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Cablegate: Exchange Rate Fluctuations Prompt Central Bank

This record is a partial extract of the original cable. The full text of the original cable is not available.

UNCLAS KINSHASA 001975

SIPDIS

SENSITIVE

TREASURY FOR ANDREW JEWELL

E.O. 12958: N/A
TAGS: ECON EFIN PGOV PREL CG
SUBJECT: EXCHANGE RATE FLUCTUATIONS PROMPT CENTRAL BANK
INTERVENTION


1. (U) Summary. The Congolese Franc (FC) has suffered from
mild instability for the past two months, declining in value
by 12 percent. The Congolese Central Bank has directly
intervened to the tune of USD 37 million and has raised
interest rates over the past month. The impact on the formal
sector so far has been light. The informal sector and the
average Congolese have been particularly hard hit, however.
The exchange rate has appreciated slightly. Exchange rate and
inflation changes could have complicating effects on GDRC/IMF
budget planning. End Summary.

2. (U) After one year of stability, the Congolese Franc
depreciated by approximately 12 percent over the months of
August and September, reaching a value of FC 430-440 to the
USD. Decreased international diamond prices and increased
international oil prices have contributed to decreased
retention of USD within the local economy. At the same time,
workers were quickly converting salaries paid in FC to USD to
pay school fees which come due in September.

3. (U) The net effects on the local economy is increased
prices for a variety of goods and services. Those items
normally paid for in USD (or which rely on petroleum
products, e.g. gasoline) experienced the strongest increase,
such as rent (29 percent) and public transportation (25
percent). Some staple food items, such as frozen fish (22
percent), milk (14 percent) and corn (17.6 percent), were
also hard hit. The Embassy price survey is now registering a
6 percent year-to-date increase in prices and expects
inflation to go above the 6 percent target set by the Central
Bank (BCC) and the IMF.

4. (SBU) The BCC, with the support of the IMF, has undertaken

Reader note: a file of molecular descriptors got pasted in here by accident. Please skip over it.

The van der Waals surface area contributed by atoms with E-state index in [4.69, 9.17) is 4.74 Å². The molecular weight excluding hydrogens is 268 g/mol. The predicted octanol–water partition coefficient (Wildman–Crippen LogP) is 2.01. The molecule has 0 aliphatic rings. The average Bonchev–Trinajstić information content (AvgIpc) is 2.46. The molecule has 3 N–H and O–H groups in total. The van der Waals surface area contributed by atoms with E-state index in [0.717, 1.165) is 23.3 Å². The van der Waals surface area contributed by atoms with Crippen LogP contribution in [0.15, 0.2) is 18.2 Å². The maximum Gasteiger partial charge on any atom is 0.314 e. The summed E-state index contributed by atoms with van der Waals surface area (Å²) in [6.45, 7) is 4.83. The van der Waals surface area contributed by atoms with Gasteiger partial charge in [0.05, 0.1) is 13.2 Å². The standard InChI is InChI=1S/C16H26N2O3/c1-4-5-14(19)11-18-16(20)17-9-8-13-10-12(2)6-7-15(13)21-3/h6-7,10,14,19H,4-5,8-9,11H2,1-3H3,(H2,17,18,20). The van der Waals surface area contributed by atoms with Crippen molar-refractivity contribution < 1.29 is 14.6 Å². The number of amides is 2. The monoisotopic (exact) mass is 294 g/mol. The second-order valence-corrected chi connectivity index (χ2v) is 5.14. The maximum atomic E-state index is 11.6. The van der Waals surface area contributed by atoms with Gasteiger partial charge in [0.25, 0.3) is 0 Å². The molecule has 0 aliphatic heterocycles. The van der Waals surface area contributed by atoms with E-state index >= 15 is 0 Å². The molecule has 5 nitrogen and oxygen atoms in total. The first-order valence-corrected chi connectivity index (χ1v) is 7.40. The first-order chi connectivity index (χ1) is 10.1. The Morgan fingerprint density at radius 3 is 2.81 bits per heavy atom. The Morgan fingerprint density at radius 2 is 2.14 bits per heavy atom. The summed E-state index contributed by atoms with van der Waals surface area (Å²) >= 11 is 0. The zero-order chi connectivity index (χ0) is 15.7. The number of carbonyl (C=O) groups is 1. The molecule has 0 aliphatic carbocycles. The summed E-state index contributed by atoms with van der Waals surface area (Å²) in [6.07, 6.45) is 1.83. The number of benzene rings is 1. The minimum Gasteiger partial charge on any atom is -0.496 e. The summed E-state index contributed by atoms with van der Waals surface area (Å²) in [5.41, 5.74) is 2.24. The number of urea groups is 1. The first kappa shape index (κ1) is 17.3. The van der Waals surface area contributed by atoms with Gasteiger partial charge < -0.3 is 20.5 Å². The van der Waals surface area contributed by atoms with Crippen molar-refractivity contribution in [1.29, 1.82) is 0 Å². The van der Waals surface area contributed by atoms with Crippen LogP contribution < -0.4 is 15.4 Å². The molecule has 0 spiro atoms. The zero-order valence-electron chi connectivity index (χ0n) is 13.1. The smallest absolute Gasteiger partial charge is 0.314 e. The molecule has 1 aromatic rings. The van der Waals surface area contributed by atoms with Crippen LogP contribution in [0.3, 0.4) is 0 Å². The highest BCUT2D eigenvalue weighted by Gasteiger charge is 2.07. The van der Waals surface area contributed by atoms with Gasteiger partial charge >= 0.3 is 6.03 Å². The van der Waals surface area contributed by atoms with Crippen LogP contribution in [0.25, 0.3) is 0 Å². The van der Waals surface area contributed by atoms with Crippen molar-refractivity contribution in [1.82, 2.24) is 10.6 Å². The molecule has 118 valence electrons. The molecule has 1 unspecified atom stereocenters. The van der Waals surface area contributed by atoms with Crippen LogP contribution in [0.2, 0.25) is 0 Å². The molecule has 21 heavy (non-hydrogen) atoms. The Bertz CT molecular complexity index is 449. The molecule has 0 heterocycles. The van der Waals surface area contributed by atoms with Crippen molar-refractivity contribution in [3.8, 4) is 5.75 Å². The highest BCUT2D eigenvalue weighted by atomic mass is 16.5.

a policy of active intervention in the currency market to
stabilize the Congolese Franc. The BCC has:

--Directly intervened to the tune of USD 37 million in three
tranches (USD 7 million, USD 5 million and USD 25 million)
over the past two months to remove excess FC from circulation.

--Raised the interbank loan rate (Note. This is more similar
to our Federal Funds Rate. End Note.) from 9 percent to 11
percent (a 22 percent increase).

--Increased the treasury bond rate to an average of 33
percent to attract purchasers.

5. (SBU) Citibank Congo stated that the intervention was
needed because money expansion during the months of August
and September overshot the projected growth figures of 4-5
percent and instead reached 12-13 percent, largely due to the
factors listed above as well as some speculative activity.
Citibank VP Michel Losembe also noted that the BCC is sitting
on comfortable foreign exchange reserves, enough to finance
export-import flows for 8-9 months.

6. (SBU) The BCC's actions have helped to appreciate the
exchange rate to a national average of 410-420. IMF ResRep
Arend Kouwenaar commented to econoff that the exchange rate
was overvalued at FC380 and needed to depreciate slightly to
about 400-410. The GDRC recently changed its exchange rate
assumptions for the FY2005 budget from FC 380 to FC 415 to
reflect the changing monetary conditions. The other
macroeconomic assumptions of 5-6 percent inflation and 6-7
percent growth remain the same.

7. (SBU) Comment. While the exchange rate appears to be
stabilizing at 410-420, seasonal depreciation often occurs
around the Christmas Holidays. In the short term, however,
the BCC's intervention, with support from the IMF, seems to
have been successful. End Comment.
MEECE

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